Join Seán Duggan for an in-depth discussion in this video Shoot in HDR, part of iPhone and iPad Photography with iOS 12.
- [Instructor] For some photographs, the difference between the brightest and the darkest areas of the scene are so great, that even with manual exposure adjustments, it can be difficult and sometimes impossible to get a good result without sacrificing detail in either the highlights or the shadows. In those situations, using the iPhone's HDR mode can often help to capture a better image with a more balanced exposure. Let's take a look. HDR stands for high dynamic range, and it can be useful for high-contrast scenes if you find that manual exposure adjustments still result in shadow areas becoming too dark, or highlights too bright.
In HDR Mode, the camera takes three separate exposures, and automatically blends them together to ensure the best possible results in terms of an exposure that contained as much detail as possible in the brightest and the darkest areas. In challenging lighting situations, this can result in better images. If you have an iPhone XS or XS Max, there's a new feature called Smart HDR that is turned on by default. You can find this by going into the settings, and then going down and finding the settings for the camera, and there you can see it at the bottom.
On an iPhone X, this settings is called Auto HDR. When Smart HDR is turned on, you will not see any HDR options in the iOS 12 Camera app. It'll just come on automatically when the camera determines it would create a better result. If you have Smart HDR turned off, or if you're using an iPhone where this feature is not available, then you can tap the HDR button at the top of the screen in the camera app to set this feature to on or off.
And on some earlier iPhones, you might have an option to set it to Auto. If you want to let the phone make the call as to whether HDR would be useful, similar to the new Smart HDR feature, you can just leave this set to On or Auto. You can see how effective HDR can be with this sunset scene, photographed with an iPhone XS. In order to show the result with and without HDR, I temporarily turned off the Smart HDR on this phone.
With HDR turned off, there is very little detail in the clouds on the left side of the scene. But when HDR is turned on, it does a much better job at creating a balanced exposure. In the settings for the camera, there is an option to keep the normal exposure in addition to the HDR blend. Keep in mind that this will result in two separate photo files for each HDR image that you take. If you have a smaller capacity iPhone or you just don't have a lot of free storage space left, this could be an issue, especially if you leave the HDR option set to Auto or Smart HDR.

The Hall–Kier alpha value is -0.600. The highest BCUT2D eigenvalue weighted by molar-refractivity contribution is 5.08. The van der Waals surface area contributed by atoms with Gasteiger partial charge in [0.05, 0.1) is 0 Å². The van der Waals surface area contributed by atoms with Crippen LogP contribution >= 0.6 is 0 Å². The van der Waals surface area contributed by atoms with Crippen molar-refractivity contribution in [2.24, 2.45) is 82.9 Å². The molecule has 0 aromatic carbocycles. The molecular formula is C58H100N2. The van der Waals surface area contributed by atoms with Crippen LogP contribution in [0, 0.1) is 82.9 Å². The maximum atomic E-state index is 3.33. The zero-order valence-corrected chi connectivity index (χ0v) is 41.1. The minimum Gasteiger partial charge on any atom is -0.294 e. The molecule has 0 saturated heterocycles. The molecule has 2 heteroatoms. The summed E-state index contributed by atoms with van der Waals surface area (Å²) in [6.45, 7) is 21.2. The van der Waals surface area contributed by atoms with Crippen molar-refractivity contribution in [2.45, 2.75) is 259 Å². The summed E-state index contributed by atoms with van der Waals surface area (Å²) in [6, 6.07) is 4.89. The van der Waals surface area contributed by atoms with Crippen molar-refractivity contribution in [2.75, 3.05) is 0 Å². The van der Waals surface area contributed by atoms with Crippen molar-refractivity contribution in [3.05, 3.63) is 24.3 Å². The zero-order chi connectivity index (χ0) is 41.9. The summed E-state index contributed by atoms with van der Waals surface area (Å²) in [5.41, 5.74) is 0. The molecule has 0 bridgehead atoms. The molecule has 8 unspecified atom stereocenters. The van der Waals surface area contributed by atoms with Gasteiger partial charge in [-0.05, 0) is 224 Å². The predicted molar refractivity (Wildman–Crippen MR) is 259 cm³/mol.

I usually like to keep the normal shot in addition to the HDR blended shot just in case I like the normal one better. When you view your photos in the Camera Roll or the All Photos album, you'll see that the HDR shots have an HDR badge on them. So this is the HDR blend, and here is the normal shot. And you can really see the difference there in the detail in the clouds. The HDR feature on the iPhone can be very useful for capturing a more balanced exposure in contrasty scenes.
But it's important to understand that it may not work in some situations. And for some scenes, it may not be as effective as shooting three or more exposures on a digital SLR or a mirrorless camera, and then blending them in imaging programs that offer more advanced HDR features. If the contrast range in the scene is too extreme, then you may have to concentrate on the area that you want to expose for and sacrifice the detail in the shadows or the highlights. There are other camera and processing apps for the iPhone that allow HDR blending that can sometimes work better with more extreme contrast variances.
One of my favorite ways to shoot HDR is to use the Lightroom CC for Mobile app, because it lets me take advantage of the Raw format by capturing HDR in the Digital Negative, or DNG format. But for everyday shooting and many situations, the built-in HDR in the native iOS 12 Camera app can do a very good job at creating more balanced exposures with better detail in bright highlights and deep shadows.
- Shooting panorama photos
- Creating slow-motion videos
- Taking time-lapse videos
- Organizing photos
- Image editing with the Photos app
- Trimming videos
- Sharing photos
- Transferring photos to and from your device